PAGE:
HealthSouth has agreed to pay $3 million and spend three years on probation in a deal with the Department of Justice, which will not indict the company on criminal charges stemming from its $2.7 billion accounting scandal, reported Bloomberg.
The $3 million will go to a U.S. Postal Inspection Services fund used to investigate consumer fraud. The company has also agreed to cooperate with all government requests for information and provide “access to HealthSouth’s facilities, documents, and employees,” noted the wire service. Any violation, including deliberately providing “false, incomplete or misleading information” would make HealthSouth “subject to prosecution.”
According to the Associated Press, the company also agreed to maintain an extensive system of training to prevent future fraud and to establish internal controls, including an office of inspector general with a staff of at least five people with full access to the company’s books.
The agreement “acknowledges the comprehensive corporate governance and compliance reform which has and is transpiring at HealthSouth, and its continued commitment to cooperate with the Department of Justice through self-disclosure,” U.S. Attorney Alice Martin reportedly said, in a statement. “Prosecution would likely have pushed this company into bankruptcy.”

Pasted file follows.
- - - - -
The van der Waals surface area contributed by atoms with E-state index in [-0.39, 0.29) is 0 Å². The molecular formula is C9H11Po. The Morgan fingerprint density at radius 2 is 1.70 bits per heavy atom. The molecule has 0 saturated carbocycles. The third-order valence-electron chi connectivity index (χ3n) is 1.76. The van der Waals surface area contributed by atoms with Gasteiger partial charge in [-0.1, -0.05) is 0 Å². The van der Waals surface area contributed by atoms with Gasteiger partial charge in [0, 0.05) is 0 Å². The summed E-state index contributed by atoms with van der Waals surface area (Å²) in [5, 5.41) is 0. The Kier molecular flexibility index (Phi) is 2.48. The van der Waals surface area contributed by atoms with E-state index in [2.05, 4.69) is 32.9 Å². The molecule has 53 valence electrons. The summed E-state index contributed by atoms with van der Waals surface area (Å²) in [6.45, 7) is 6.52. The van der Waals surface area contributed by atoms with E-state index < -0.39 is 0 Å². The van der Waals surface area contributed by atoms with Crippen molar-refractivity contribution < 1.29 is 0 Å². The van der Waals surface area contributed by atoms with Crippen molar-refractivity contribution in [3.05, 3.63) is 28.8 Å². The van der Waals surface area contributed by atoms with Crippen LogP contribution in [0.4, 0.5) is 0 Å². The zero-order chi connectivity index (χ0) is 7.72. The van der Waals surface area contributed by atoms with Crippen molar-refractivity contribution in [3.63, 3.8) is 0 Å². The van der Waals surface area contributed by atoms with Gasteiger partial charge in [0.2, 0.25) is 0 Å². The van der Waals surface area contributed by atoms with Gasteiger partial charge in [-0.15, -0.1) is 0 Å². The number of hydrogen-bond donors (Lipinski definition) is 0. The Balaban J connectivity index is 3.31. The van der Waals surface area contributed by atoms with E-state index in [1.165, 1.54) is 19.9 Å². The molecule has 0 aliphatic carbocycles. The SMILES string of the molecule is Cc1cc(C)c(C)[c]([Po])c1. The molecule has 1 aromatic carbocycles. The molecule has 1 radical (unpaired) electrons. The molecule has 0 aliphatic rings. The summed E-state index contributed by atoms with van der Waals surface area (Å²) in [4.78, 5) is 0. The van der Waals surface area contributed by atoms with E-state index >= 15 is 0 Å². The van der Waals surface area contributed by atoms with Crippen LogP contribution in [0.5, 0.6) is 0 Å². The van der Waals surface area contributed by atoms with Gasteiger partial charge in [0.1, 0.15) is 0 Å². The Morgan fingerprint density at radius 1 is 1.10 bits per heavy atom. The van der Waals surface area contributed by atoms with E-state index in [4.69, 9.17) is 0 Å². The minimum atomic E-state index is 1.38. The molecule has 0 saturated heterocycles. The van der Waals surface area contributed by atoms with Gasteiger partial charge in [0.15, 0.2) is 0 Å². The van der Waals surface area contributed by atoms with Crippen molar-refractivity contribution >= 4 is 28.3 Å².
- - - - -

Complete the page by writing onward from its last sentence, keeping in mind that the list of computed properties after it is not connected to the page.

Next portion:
In a statement, HealthSouth chairman Jon Hanson said: “We are extremely pleased and grateful to have reached this non-prosecution agreement with the Department of Justice. With the removal of the threat of an indictment, HealthSouth takes a giant leap forward in recovering from the effects of the massive accounting fraud perpetrated against the company and its investors by members of the company’s former management.”
Bloomberg speculated that the settlement could help HealthSouth stock, which currently trades over the counter, find its way back on the New York Stock Exchange.
The Birmingham News also reported that HealthSouth is “evaluating if a name change is warranted, given the extent to which our name has been tarnished,” in the words of chief executive officer Jay Grinney during an earnings call. “Anything they can do to distance themselves from the past is a positive thing,” SG Cowen Securities analyst Kemp Dolliver told the News.